On their first two albums, Portland-based Unknown Mortal Orchestra charmed fans with dirty low-fi tracks—poppy but unafraid to be thought-provoking—recorded out of a basement studio. Their third and latest effort, Multi-Love (out now via Jagjaguwar) was born in the same basement studio, but from the ashes of exhaustion, depression and too many drugs. Like a phoenix reborn in explosive sheen of disco and R&B and analog synthesizers, Multi-Love exudes an energized maturity and complexity. From the deluge of new releases this year, it stands out as each lyrical and musical gesture, down to its atom, tugs on a personal level.
When New Zealand-born songwriter and UMO visionary Ruban Nielson (who played alongside his brother Kody in the band The Mint Chicks for almost a decade) least expected it, love fell into his lap. This polyamorous relationship between him, his wife and a third party—a tale with a beginning and end chronicled in a recent Pitchfork feature—provided much of the inspiration for the album (“It’s not that this song is about her / All songs are about her”). The private has manifested itself into the public through Nielson’s voice and it’s relatable as it is danceable.
We spoke with Nielson over the phone, while he prepped for a show in Minneapolis later that night, and discussed his fondness for skulls and his thoughts on production as an artist’s tool.
The album art for Multi-Love is a photo of your pink-lit basement—I wanted to know the story behind the two skulls on the shelf.
The gold one and the crystal one—one was a gift from my wife and one was a gift from my girlfriend. Whenever people get me a gift… I have a lot of different animal skulls, sugar skulls; there are a lot around the house. In New Zealand, I have a human skull. Somebody found it on the beach there; my wife’s grandfather found it when he was a kid—they’re farmers—and that whole area where they live is where there were a lot of wars and stuff there. Who knows: somebody died in a battle, got killed on the beach. And now I have it. It’s weird because I’ve had all these skull sculptures and this is actually really important. There’s something really sacred about this, I can’t just display it. It’s not scary or morbid to me. It reminds you of where you’re going.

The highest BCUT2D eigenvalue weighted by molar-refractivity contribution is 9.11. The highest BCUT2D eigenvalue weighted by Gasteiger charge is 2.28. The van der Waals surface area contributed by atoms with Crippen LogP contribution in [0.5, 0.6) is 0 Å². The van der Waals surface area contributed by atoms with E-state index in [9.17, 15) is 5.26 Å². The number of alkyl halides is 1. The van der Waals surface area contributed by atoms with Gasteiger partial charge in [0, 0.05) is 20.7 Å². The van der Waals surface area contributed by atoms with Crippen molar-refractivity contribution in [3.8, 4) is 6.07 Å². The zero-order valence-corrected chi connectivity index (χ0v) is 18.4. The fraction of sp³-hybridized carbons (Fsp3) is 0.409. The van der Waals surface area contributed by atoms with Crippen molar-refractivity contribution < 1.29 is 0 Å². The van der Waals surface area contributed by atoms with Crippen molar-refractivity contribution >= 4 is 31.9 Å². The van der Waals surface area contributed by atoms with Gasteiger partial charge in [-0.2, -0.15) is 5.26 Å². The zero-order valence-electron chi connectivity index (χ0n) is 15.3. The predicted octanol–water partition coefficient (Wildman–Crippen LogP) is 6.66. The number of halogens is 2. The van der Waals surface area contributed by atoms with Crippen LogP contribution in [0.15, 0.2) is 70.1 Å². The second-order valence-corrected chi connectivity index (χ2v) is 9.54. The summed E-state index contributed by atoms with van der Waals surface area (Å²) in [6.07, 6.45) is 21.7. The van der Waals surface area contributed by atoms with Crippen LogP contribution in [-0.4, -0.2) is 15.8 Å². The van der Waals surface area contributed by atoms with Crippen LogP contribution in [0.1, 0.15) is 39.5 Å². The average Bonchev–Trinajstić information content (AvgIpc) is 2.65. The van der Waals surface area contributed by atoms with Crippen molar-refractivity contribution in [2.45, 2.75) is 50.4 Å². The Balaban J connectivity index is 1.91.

And where are you going now?
I think I’m going to Hawaii. That’s the next thing. It might take a little while to get there. My mom’s from Hawaii and I have a lot of family there. The next album, a lot of it will be made there. It might be something really important that I have to go do.
Do you surf at all?
I’m not like that at all. Because I’m from New Zealand and half-Hawaiian, you think I would be a surfer, but I have a pretty “inside” body. It’s going to be really funny to be there. How do I deal with Hawaii? It’s not compatible with my personality.
Have you been writing new material while on the road?
If things come to me, then I’ll make sure I record them. I don’t try to force myself to write on the road. I have a song “The World is Crowded”—there are all these restaurants in this album: places I’ve been, places I go. I thought it would be interesting to have specific locations talked about on the record and places you can actually go.
Yes! I noticed Uchiko restaurant in the lyrics of “Multi-Love” and Robot Restaurant in “The World is Crowded.”
The whole song started with the phrase “the world is crowded.” That came to me when I was in Shanghai. This place is so futuristic and the phrase was so simple yet
it’s such a straightforward thing, and no one’s ever written a song with it. Sometimes that’s the hardest part. I can write melodies and chords all day but one central idea that’s really strong—I don’t like having to add that in afterwards, so I start with a thought that comes to me really strong and flesh it out later. I just collect things.
Like the way you collect skulls?
More like I collect pieces of songs. They just come to me from somewhere. They might be five chords and certain collection of notes and I might sing them into my phone. Folders just fill up and fill up and there’s a process of going through them